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Country Songs by Olivia Newton-John

Known for her iconic role as Sandy in Grease, Olivia Newton-John has become a household name. It may come as a shock that the pop sensation started her career as a rising country music star in the mid-seventies. In fact, she won the CMA’s best female vocalist in 1974, beating legends like Dolly Parton and Loretta Lynn. To honor her birthday at The Nash News, here are her top five country songs.

1. "Let Me Be There"

Released in 1973, this single and title track from her studio album Let Me Be There took the country world by storm. “Let Me Be There” earned Newton-John her first top 10 single in the US, coming in a number 6. This country pop classic is known for its catchy vocal harmonies and kind-hearted lyrics.

2. "If You Love Me (Let Me Know)"

“If You Love Me (Let Me Know)” was her second release to hit the top 10 charts in the US. It quickly reached number 2 on the easy listening chart and number 5 on the pop chart. Newton-John’s sound truly doesn’t have a defining genre, as the charts prove. This classic is a little bit of everything: easy listening, pop, country, and even a gentle love song.

3. "Country Girl"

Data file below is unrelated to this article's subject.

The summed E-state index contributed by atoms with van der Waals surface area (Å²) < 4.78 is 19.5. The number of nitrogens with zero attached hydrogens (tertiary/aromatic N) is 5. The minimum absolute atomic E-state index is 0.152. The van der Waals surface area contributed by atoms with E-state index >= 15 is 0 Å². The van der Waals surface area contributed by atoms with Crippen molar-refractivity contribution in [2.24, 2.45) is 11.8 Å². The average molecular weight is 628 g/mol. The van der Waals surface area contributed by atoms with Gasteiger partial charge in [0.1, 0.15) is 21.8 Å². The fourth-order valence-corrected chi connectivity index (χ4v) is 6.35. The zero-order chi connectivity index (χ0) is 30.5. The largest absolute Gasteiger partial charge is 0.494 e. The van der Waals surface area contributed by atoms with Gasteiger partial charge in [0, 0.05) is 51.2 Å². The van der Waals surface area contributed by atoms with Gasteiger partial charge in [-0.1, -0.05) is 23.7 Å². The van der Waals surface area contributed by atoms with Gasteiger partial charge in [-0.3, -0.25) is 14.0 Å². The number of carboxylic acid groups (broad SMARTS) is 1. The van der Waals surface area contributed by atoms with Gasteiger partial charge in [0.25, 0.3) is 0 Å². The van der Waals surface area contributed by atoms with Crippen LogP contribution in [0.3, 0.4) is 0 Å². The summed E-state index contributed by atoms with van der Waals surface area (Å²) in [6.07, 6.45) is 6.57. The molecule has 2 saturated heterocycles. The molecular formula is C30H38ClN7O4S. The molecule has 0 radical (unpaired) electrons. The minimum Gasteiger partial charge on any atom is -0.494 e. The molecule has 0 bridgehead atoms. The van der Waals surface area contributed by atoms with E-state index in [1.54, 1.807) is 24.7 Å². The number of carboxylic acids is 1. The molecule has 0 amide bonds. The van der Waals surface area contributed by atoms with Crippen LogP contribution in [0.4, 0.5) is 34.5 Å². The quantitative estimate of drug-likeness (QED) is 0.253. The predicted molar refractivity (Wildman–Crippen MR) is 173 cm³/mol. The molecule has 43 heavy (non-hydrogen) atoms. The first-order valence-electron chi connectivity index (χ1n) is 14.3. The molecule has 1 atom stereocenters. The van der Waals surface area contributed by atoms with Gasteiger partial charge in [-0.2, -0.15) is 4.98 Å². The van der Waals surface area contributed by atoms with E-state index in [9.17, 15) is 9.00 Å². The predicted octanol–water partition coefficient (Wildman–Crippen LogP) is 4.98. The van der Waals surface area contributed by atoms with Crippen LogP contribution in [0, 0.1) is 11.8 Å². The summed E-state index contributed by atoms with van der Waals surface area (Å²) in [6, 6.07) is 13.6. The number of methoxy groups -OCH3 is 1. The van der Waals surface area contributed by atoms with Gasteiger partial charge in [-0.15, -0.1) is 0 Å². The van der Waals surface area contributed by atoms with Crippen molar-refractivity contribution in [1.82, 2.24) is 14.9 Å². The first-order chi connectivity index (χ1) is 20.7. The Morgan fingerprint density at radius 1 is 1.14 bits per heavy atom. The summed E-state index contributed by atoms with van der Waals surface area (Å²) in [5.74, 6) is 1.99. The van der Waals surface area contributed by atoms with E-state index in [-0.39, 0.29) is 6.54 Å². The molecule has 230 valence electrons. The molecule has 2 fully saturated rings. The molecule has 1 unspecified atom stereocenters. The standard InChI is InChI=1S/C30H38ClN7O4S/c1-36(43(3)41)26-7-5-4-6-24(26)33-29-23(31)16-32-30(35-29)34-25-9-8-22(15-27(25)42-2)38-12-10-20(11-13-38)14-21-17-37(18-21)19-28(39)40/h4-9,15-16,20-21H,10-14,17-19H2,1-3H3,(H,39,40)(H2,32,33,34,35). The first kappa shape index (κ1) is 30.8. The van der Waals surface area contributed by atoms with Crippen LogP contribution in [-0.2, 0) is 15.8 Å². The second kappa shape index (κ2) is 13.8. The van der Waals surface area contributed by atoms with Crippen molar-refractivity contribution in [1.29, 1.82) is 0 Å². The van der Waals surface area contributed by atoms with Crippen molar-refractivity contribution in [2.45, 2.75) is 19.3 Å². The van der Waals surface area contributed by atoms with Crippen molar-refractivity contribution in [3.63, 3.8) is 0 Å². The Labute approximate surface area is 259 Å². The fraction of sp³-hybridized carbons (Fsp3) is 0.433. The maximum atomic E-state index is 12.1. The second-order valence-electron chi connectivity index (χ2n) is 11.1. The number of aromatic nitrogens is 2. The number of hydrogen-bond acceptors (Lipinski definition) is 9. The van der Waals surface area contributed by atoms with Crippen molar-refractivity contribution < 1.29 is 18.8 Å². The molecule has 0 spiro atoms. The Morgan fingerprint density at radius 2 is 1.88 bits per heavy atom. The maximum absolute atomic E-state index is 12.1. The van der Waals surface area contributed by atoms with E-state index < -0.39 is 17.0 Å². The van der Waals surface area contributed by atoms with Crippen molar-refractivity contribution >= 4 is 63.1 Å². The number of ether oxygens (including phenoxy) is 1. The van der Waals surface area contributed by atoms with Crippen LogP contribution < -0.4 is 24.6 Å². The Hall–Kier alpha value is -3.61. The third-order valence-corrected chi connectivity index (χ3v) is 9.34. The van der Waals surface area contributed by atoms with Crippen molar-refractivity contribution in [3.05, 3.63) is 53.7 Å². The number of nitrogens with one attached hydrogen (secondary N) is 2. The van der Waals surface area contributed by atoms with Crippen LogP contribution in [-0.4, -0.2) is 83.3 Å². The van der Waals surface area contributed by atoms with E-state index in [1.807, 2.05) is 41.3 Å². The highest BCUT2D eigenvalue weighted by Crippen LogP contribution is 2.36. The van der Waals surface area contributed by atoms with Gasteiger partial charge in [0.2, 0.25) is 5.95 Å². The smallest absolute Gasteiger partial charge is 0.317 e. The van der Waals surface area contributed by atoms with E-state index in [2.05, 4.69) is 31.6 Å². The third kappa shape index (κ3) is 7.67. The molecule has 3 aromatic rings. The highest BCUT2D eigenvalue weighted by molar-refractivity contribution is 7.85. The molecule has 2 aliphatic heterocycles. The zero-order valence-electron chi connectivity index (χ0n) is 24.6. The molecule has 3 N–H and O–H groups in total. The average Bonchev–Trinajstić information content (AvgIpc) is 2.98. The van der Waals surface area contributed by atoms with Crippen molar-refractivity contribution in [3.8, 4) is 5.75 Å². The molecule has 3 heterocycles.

“Country Girl” stays true to Newton-John’s roots. Within the tune, she sings her passion for the easy country life: “No, I won’t forget that I’m a country girl / A country girl, you know I’ll always stay.” Violins and a steady drum beat accompany Newton-John in this southern ballad from the heart.

4. "Take Me Home, Country Roads"

Newton-John covers John Denver’s classic “Take Me Home, Country Roads” in such pure, southern delight. Her angelic voice gives the hit a new light. While the song stays true to the lyrics, she speeds up the tempo to give it a bluegrass feel. This cover is the best of its kind, thanks to Newton-John’s energy and preservation of the true country sound.

5. "Please Mr. Please"

Newton-John released “Please Mr. Please” on her fifth studio album, Have You Never Been Mellow. This country pop single was originally written and recorded for Bruce Welch in 1974, yet it did not succeed until Newton-John recorded a new version in 1975. The song is a mellow tribute to the good and bad memories a jukebox can bring. This is a true country heartbreak hit that is best listened to on the ole’ jukebox.

In Honor of Olivia Newton-John’s Contribution to Country Music